If I understand this correctly: memory reconsolidation essentially changes how the brain stores away (remembers or "consolidates") past experiences, transforming them from ones that trigger us to ones that do not. It does not remove or erase memories; really, all it changes is how that past experience affects us now. Essentially, it's reconditioning -- another way to reprogram certain responses to emotional triggers -- and it's a highly effective one, too.

    As Dr. Alexander mentioned, this technique is not exclusively attached to one particular therapy, but is used in a number of therapies such as EMDR, EFT, NLP (Neuro-Linguistic Programming), and more. I believe the way reconsolidation specifically occurs varies depending on the therapy. But, the overall concept is the same: you identify a distressing (Dr. Alexander uses this word, which I like better than "negative") memory, and then completely re-live that memory.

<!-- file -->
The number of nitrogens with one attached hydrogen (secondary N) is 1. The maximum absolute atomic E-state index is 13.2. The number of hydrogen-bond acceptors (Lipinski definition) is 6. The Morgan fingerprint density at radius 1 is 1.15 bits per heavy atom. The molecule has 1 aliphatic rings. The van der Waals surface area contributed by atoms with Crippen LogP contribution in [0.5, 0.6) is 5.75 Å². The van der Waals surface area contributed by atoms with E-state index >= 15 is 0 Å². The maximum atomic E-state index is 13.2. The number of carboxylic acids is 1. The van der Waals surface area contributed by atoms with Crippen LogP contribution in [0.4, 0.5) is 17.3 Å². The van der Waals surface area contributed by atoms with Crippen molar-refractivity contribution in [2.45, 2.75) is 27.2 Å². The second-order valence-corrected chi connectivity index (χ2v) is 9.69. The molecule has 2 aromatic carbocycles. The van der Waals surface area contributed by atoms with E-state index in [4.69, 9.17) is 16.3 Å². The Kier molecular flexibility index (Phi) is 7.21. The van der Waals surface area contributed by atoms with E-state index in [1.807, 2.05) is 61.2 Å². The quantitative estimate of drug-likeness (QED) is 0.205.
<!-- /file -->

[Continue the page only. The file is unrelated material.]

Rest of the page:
In NLP, which is the modality Herbie used, the memory reconsolidation process was incredibly visual. In my mind's eye, I was moving around two memories (experiences, I suppose, is the better word) -- one somewhat traumatic one from my past, and one highly positive one -- and I truly could see them, like they were floating in front of me, distanced. (For those of you who watch the TV show NCIS -- I felt a little like McGee putting up documents and images on the screen for Gibbs and the rest of the team to see.)